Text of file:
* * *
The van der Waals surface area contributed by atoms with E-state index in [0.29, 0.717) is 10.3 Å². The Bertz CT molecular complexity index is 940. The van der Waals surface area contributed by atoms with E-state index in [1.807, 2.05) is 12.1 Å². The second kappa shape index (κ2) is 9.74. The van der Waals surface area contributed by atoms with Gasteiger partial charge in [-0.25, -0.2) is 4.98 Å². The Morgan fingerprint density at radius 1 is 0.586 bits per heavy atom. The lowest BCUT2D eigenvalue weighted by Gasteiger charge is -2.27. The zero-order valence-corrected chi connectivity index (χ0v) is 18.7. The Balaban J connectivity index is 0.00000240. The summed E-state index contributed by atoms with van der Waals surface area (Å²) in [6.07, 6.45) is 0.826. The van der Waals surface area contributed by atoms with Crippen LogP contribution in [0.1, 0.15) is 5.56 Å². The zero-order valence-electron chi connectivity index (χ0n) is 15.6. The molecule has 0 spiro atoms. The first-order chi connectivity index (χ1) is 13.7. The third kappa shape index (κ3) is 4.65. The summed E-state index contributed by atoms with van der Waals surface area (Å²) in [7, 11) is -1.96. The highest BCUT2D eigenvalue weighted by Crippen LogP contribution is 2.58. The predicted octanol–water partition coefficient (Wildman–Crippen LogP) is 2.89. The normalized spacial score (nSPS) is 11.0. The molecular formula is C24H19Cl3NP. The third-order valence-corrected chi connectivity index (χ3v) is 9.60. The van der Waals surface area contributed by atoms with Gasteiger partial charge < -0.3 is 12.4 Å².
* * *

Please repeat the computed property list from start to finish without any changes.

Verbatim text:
The van der Waals surface area contributed by atoms with E-state index in [0.29, 0.717) is 10.3 Å². The Bertz CT molecular complexity index is 940. The van der Waals surface area contributed by atoms with E-state index in [1.807, 2.05) is 12.1 Å². The second kappa shape index (κ2) is 9.74. The van der Waals surface area contributed by atoms with Gasteiger partial charge in [-0.25, -0.2) is 4.98 Å². The Morgan fingerprint density at radius 1 is 0.586 bits per heavy atom. The lowest BCUT2D eigenvalue weighted by Gasteiger charge is -2.27. The zero-order valence-corrected chi connectivity index (χ0v) is 18.7. The Balaban J connectivity index is 0.00000240. The summed E-state index contributed by atoms with van der Waals surface area (Å²) in [6.07, 6.45) is 0.826. The van der Waals surface area contributed by atoms with Crippen LogP contribution in [0.1, 0.15) is 5.56 Å². The zero-order valence-electron chi connectivity index (χ0n) is 15.6. The molecule has 0 spiro atoms. The first-order chi connectivity index (χ1) is 13.7. The third kappa shape index (κ3) is 4.65. The summed E-state index contributed by atoms with van der Waals surface area (Å²) in [7, 11) is -1.96. The highest BCUT2D eigenvalue weighted by Crippen LogP contribution is 2.58. The predicted octanol–water partition coefficient (Wildman–Crippen LogP) is 2.89. The normalized spacial score (nSPS) is 11.0. The molecular formula is C24H19Cl3NP. The third-order valence-corrected chi connectivity index (χ3v) is 9.60. The van der Waals surface area contributed by atoms with Gasteiger partial charge < -0.3 is 12.4 Å².